Data analysis

The sequences were edited and aligned by DNAstar Software (DNAstar Inc. Madison, WI, USA). Sequence variations were identified using MEAG5 [27]. The complete EPAS1 sequence of Red Jungle Fowl (G.g gallus, Ensemble accession number: ENSGALG00000010005) was used as reference for determining the variable sites of chicken. Hardy-Weinberg equilibrium, pairwise linkage disequilibrium (LD), and association analysis were conducted by Haploview software (version 4.2, http://www.broad.mit.edu/mpg/haploview/). We calculated the nucleotide diversity (Pi) and average number of nucleotide differences (K) for the TC and LC populations by DNAspV5 [28]. The Fixation index (Fst) between the high (≥3300m) and low altitude groups (≤600m) were calculated by Arlequin 3.5 [29].

Differences of allele frequencies between TC and LC groups were analyzed using Pearson’ Chi-square test, odds ratio (OR), 95% confidence intervals (95% CLs), and MAF (Minor allele frequencies) were calculated. Correlation coefficients between the altitude and frequencies of mutant alleles were calculated. All these parameters were calculated by SPSS software, Version 22 [30] and P < 0.05 was considered as statistical significance.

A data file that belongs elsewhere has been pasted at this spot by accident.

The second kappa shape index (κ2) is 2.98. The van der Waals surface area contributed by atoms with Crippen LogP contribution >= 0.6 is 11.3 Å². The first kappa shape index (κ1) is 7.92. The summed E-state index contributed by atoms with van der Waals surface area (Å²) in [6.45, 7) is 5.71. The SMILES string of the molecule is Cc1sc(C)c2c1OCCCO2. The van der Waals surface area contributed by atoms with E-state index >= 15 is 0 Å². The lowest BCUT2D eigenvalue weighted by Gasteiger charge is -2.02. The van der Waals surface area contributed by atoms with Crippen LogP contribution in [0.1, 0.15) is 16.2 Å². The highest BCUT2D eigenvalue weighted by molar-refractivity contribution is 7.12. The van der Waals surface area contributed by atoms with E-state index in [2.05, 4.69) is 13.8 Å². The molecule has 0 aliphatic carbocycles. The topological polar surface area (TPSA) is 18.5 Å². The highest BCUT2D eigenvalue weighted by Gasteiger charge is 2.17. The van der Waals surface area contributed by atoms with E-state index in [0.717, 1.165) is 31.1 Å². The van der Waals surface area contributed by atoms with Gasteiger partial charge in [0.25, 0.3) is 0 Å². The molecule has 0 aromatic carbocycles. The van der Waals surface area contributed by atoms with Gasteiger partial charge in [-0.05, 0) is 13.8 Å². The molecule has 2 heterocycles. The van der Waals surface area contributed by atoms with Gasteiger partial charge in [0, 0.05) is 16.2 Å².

Protein secondary structure prediction and variable sites analysis

The protein domains of EPAS1 were predicted by the Pfam web service [31]. The EPAS1 ortholog proteins of 16 vertebrates were retrieved from Ensembl [32]. Multiple sequence alignments were performed by Clustal X (V2.1) [33] and displayed by Jalview (v2.8) [34]. To find the best model for a Maximum Likelihood (ML) based tree, we use Prottest V3.4 to compare all models and chose the ML tree as starting topology. Then we used BEAST V1.8.3 to generate the trees by the best model. To find the best fit model, we use Prottest V3.4 [35] to exam all the models and chose the Maximum likelihood tree as starting topology. Then BEAST 2 [36] were used to generate the trees by the best model. The protein sequence of chicken EPAS1 was searched in Ensembl database (ENSGALP00000016234).